Some might consider a one-win season forgettable or of no use to the development of a program. Bishop Seabury Academy boys basketball coach Ashley Battles doesn’t happen to be one of those people.
The Seahawks finished 1-17 a year ago, but the players who endured those on-the-court hardships learned the value of competing when the odds are against them.
“Last year’s seniors had a zero-quit mentality,” Battles said, “and that appears to have carried over to the early practices this season.”
Senior guard Marcus Allen and sophomore forward Thomas Uhler return from last year and are trying to share what they’ve learned with a group of talented newcomers. Junior guard Bryce Copeland and 6-foot-3 sophomore twin forwards Avery and Jomain Rouser figure to become key members of the rotation, as does freshman guard Mikey Wycoff.
The combination of youth and inexperience has Battles excited for the future — both this year, starting with today’s opener at Axtell, and down the road — because he has never seen ninth-graders with the toughness and work ethic of his freshman class.
Battles knows things will get difficult somewhere along the line this year, but he trusts guards Allen and Wycoff to rise to the occasion.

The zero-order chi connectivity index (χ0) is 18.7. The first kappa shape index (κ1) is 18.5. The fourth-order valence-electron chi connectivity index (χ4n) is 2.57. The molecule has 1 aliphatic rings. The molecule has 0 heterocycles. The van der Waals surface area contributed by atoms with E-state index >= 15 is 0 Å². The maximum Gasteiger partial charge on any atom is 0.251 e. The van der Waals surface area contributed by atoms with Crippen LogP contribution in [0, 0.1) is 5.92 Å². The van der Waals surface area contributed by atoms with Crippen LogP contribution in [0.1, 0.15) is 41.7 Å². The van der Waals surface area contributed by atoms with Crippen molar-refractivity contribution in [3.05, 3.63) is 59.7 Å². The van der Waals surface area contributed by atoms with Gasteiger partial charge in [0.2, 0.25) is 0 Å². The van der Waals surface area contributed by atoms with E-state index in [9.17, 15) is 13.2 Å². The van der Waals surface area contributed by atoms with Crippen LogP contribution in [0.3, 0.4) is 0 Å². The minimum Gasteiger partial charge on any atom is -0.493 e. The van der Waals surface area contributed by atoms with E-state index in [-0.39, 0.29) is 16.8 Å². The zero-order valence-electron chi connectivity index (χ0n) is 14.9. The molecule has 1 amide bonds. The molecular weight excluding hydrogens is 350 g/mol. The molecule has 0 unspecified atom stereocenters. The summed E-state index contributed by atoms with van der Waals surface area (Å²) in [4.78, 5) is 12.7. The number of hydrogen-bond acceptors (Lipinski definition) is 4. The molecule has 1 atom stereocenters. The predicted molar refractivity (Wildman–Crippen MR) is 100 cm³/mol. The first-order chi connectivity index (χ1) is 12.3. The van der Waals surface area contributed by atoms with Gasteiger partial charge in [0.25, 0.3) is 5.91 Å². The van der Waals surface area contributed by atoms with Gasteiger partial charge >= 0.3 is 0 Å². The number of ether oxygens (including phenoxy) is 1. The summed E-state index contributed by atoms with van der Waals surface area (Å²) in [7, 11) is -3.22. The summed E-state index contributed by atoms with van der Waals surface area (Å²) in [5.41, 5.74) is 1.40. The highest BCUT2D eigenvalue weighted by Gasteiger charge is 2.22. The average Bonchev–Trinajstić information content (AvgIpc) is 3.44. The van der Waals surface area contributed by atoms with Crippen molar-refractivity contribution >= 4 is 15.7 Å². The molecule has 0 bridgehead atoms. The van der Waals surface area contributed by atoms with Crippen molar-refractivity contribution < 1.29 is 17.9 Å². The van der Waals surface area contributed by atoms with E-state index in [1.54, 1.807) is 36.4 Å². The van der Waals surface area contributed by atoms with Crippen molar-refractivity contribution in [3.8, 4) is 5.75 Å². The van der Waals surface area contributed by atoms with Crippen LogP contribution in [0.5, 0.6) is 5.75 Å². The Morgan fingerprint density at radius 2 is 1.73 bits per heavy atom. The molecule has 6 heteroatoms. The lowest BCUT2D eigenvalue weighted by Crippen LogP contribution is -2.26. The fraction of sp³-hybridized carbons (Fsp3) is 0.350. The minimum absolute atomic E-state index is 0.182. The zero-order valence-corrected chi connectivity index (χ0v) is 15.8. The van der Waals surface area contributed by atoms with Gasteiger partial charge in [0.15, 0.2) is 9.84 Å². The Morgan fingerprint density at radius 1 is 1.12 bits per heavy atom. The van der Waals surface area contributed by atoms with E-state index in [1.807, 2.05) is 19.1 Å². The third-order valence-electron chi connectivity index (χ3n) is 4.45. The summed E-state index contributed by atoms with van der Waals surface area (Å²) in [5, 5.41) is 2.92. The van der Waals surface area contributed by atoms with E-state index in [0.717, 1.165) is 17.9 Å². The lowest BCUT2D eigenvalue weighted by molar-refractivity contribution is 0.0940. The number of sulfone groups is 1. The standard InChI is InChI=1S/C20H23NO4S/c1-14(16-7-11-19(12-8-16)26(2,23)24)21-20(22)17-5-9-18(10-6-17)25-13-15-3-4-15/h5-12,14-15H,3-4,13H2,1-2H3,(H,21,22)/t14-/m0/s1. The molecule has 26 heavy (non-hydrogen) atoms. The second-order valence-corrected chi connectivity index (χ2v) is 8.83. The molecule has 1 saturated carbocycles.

“Mikey Wycoff has a chance,” Battles said, “to be the best player that’s come out of Lawrence in a very long time.”
Seabury’s girls basketball team graduated seven seniors from last season’s 9-10 team that lost in the second round of sub-state, but coach Keith Smith has four players back for his second year on the job.
Although team leader Mariah Smith is the only returning senior, because classmate Emma Stilgenbauer is expected to miss the season after suffering an ACL injury, the Seahawks have junior wing Reilly Malone, sophomore guard Regan Zaremba and sophomore forward Tanisha Kaur back, and they rolled to a 44-16 victory against Independent Home School in their season opener.
They did so with contributions from four new players: senior Elizabeth Padget, sophomore Ellen Almanza and freshmen Kayleigh Boos and Celia Taylor-Puckett.
“Two-thirds of the team is new,” Smith said, “and of those, a couple have played basketball in their past, while others have never played at all. So the early challenge is simply trying to get the team ready to compete with a broad range of knowledge and skill. I have been pleased with their efforts, and we should look completely different by mid-season.”